Letter of the Day | All must be on board for STEM initiative
THE EDITOR, Madam:
The prime minister’s push for STEM (sciences, technology, engineering and mathematics) programmes to be urgently and proactively assimilated throughout the education system – in an attempt to boost productivity by way of jobs suited for the 21st century – is greatly welcome and is truly a breath of fresh air.
Furthermore, this is a stern reminder to stakeholders involved – in the imminent success of such a programme in tandem with the National Standards Curriculum (NSC) – to play their hands wisely in getting the nation aligned with new developments across the globe, specifically in the realms of the sciences, technology, engineering and mathematics.
Such a programme has long been initiated by the Ministry of Education through the Education System Transformation Programme and in conjunction with the United States Agency for International Development – who has been funding such an initiative from its embryonic stage.
A programme of this sort has been utilised in every First-World nation to empower and safeguard its infrastructures as well as to cater to the growing minds among its populace. In lieu of this, the NSC is the elixir that can remedy STEM programmes to where the country ought to be, on par with First-World initiatives.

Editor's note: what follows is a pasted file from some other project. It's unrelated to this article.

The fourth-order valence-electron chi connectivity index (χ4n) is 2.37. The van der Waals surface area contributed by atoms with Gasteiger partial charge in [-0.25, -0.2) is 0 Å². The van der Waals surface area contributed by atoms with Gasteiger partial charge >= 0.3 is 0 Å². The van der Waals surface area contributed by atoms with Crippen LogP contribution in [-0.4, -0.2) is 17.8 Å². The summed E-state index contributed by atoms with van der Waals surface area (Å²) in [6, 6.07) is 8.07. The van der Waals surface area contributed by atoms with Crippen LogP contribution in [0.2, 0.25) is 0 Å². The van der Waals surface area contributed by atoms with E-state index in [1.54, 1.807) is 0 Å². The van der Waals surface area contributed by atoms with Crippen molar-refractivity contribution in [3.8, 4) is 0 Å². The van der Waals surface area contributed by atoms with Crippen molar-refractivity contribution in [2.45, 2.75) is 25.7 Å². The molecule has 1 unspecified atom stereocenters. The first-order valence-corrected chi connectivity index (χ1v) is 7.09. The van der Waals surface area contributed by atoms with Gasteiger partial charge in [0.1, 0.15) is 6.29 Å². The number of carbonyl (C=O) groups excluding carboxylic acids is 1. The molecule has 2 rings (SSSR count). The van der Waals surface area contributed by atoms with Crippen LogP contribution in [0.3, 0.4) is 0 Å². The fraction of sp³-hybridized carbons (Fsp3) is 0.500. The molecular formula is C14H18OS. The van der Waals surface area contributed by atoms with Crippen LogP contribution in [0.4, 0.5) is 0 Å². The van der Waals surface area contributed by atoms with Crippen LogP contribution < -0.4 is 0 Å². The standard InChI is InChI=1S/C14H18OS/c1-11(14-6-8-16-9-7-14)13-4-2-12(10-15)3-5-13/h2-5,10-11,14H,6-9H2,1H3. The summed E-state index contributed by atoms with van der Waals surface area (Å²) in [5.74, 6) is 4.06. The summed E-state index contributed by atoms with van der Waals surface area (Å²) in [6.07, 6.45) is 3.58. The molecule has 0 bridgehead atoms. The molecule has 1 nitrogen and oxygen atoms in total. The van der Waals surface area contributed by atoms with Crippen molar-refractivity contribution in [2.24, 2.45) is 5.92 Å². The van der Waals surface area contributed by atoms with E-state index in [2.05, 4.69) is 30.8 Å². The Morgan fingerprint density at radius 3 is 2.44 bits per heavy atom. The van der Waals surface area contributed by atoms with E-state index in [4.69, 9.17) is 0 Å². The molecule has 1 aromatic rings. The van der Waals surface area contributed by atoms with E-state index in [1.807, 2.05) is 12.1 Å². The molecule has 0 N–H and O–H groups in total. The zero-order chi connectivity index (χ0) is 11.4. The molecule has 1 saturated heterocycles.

The NSC is richly endowed with STEM-based activities that ought to be implemented in daily lessons across schools at the primary and secondary levels; most notably, grades one through to nine.
Even more, as a means to strengthen the effectiveness of the methodology associated the NSC, teachers were engaged in myriads of workshops and are still being trained and monitored in its effectual execution.
Most teachers’ colleges have been assiduously and robustly retooling their syllabi on how to train prospective candidates for the classrooms in order to adapt to the NSC as well as the STEM methodology – in an effort to meet 21st-century teacher-training standards.
FOCUS OF ALL
The Most Honourable Prime Minister – in collaboration with the Ministry of Education – should ensure that any programme pertaining to the advancement of STEM teaching and learning ought not to be affiliated with a single organisation.
However, such should be the focus of every stakeholder – to successfully carry through the process in the establishing of 21st-century STEM institutions that will drive up productivity at every level of the nation.
Henceforth, collective views – accepted by all for national development – ought to be the panacea to achieving its ultimate goals in this day and age. Shouldn’t we all be on board for this one?
EJAL TREBUH EROOM